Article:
Expat Spouses and Work
By Jerry Andrew Nelson, author & freelance writer and American expat
I’m the guy you read about in the ads.
You know those ubiquitous ads which purport to tell how you can become independently wealthy as you sit at a beach side cabana writing the next great novel?
Okay. I’m not THAT guy, but that is my lifestyle.
I’m an American freelance writer and I enjoy writing from any of Buenos Aires’ hundreds of sidewalk cafes, strolling to Fredo’s on the corner for some fresh homemade helado (ice cream) or stopping by the barrio’s only health food store for steaming hot empanadas before I return to my condo’s balcony where I enjoy the breeze from 7-stories up, watch the traffic slither by in the street and finish up today´s assignment.
The other day I got to wondering what the spouses of expats do if they´re along for the ride in a country in which they´re not native.
My wife is a Porteña , a (female) native of Buenos Aires. She is retired after a life time of working in banks and architectural firms. So she really doesn’t qualify as an expat´s spouse, although she is my spouse and I’m an expat.
But I got to thinking about the expat from Des Moines, or New York City, or Los Angeles. What do THEIR spouses do for work as they follow their expat over the globe?
Trading the Boardroom for the Playground
Recently I had the chance to talk with Carolyn, an expat-spouse in Brazil. It’s been four-years since her last official paycheck in America.
“This isn’t to say I haven’t been working,” Carolyn told me. “A person is delusional if they think stay-at-home parents don’t work”.
Before trading in the boardroom for the playground, she was a career woman in government affairs and politics.
In 2011 she moved to Sao Paulo for her husband’s job. She has always been open to one day working part time, but wasn’t sure she could make it happen in Brazil. But she couldn’t speak Portuguese. Her language comprehension even kept her from getting a job flipping burgers.
But because of a large demand for native English speakers, she found a career path where Portuguese wasn’t a requirement.
Today, Carolyn is a language consultant at Albert Einstein Hospital. She also works part-time coaching Sao Paulo business leaders as they learn to speak professional-level English.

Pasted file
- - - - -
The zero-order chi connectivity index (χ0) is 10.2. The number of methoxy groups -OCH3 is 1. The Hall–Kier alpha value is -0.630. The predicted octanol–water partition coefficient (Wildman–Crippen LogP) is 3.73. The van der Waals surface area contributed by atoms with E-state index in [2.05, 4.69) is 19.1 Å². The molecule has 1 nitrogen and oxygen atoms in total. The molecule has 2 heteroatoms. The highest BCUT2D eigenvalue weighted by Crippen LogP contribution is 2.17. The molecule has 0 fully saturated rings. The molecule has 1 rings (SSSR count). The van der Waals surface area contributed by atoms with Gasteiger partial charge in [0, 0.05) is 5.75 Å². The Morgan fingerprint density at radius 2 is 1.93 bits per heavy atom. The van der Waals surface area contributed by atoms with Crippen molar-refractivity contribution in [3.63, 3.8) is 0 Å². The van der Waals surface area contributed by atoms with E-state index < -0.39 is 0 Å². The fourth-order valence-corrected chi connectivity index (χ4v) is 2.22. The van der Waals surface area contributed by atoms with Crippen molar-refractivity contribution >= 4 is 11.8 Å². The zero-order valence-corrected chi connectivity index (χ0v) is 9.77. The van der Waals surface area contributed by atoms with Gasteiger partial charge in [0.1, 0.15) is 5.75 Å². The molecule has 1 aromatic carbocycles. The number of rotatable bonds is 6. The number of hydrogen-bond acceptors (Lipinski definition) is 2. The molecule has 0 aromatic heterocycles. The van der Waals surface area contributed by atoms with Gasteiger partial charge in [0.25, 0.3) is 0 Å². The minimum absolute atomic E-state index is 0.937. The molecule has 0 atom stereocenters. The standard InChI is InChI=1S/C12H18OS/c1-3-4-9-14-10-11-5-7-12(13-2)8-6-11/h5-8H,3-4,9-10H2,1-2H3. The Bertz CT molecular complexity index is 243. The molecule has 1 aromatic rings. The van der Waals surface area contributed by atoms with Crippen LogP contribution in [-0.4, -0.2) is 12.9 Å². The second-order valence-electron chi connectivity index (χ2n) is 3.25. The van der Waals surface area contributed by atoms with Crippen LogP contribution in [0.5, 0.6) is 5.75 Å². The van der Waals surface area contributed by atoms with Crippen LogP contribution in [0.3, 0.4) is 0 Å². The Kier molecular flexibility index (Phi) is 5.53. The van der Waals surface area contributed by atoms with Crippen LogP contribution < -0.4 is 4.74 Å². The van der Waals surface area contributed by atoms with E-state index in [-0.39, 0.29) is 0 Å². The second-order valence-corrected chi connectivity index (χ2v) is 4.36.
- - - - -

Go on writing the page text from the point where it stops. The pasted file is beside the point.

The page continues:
She found her niche. “My American business degree and experience coupled with being a native English speaker is actually a hot commodity,” Carolyn said.
I’m not a foreign job placement expert because I talked with Carolyn, but our conversation opened my eyes that career possibilities are available for expat partners also.
Speaking English is a gigantic advantage in developing countries where there is a large demand for highly educated and capable people who happen to also fluently speak English. Having a higher education is a plus, but not necessary depend on the area you want to pursue.
Take a close look at your experience, strengths, professional desire and available time and start networking.
I know expat spouses who have successfully turned hobbies into careers. One expat friend, Josie, is a gifted crafter. She has a successful online retail business and Etsy store in America which sells custom bows, tutus and costumes.
After moving to Argentina last year, she expanded her operations to include Buenos Aires customers and because of a huge demand for custom children’s clothing, her products are popular.
Plight of the Expat Spouse
The crowd-sourced YourDictionary, defines plight as “A situation, especially a bad or unfortunate one.”
In 2011, Tanya Mohn discussed the challenges of international relocation for dual-career families. The article, “Plight of the Expat Spouse”. In it an expat named Annette shares a story abbout a dinner party she once hosted in Singapore and how impressed her guests were with the Western-style meal prepared by her maid.
When the guests asked if the maid could teach their domestic help how to cook similar Western-style food, an idea was born. Annette’s Singapore-based startup, Expat Kitchen, took off.
Don’t Stop Believing
The Dutch based Permits Foundation advocates for improving work regulations for partners of expat employees.
According to the non-profit, “Expat spousal dissatisfaction is the biggest reason foreign assignments fail. More importantly, expat spouses who work are found to be more likely to report a positive impact on adjustment, family relationships, and general heath and well-being than those who don’t.”
While everyone’s circumstances vary, don’t fall for the idea you can’t work just because you live in a foreign nation. Your location can complicate things like work eligibility, but there are still ways to make it happen.
American businesses are being proactive in helping expat partners find work, so investigate options with your spouse’s Human Resource Department.
Good luck on your professional journey and remember, expat spouses are just as invaluable as the working expat partner. Don’t let anyone tell you different!
Jerry Nelson is an American writer living the expat life in Argentina and winner of the Revi 2021 Reader Award. You can find him at any of hundreds of sidewalk cafes and hire him through Fiverr, join the quarter-million who follow him on Twitter or contact him at firstname.lastname@example.org
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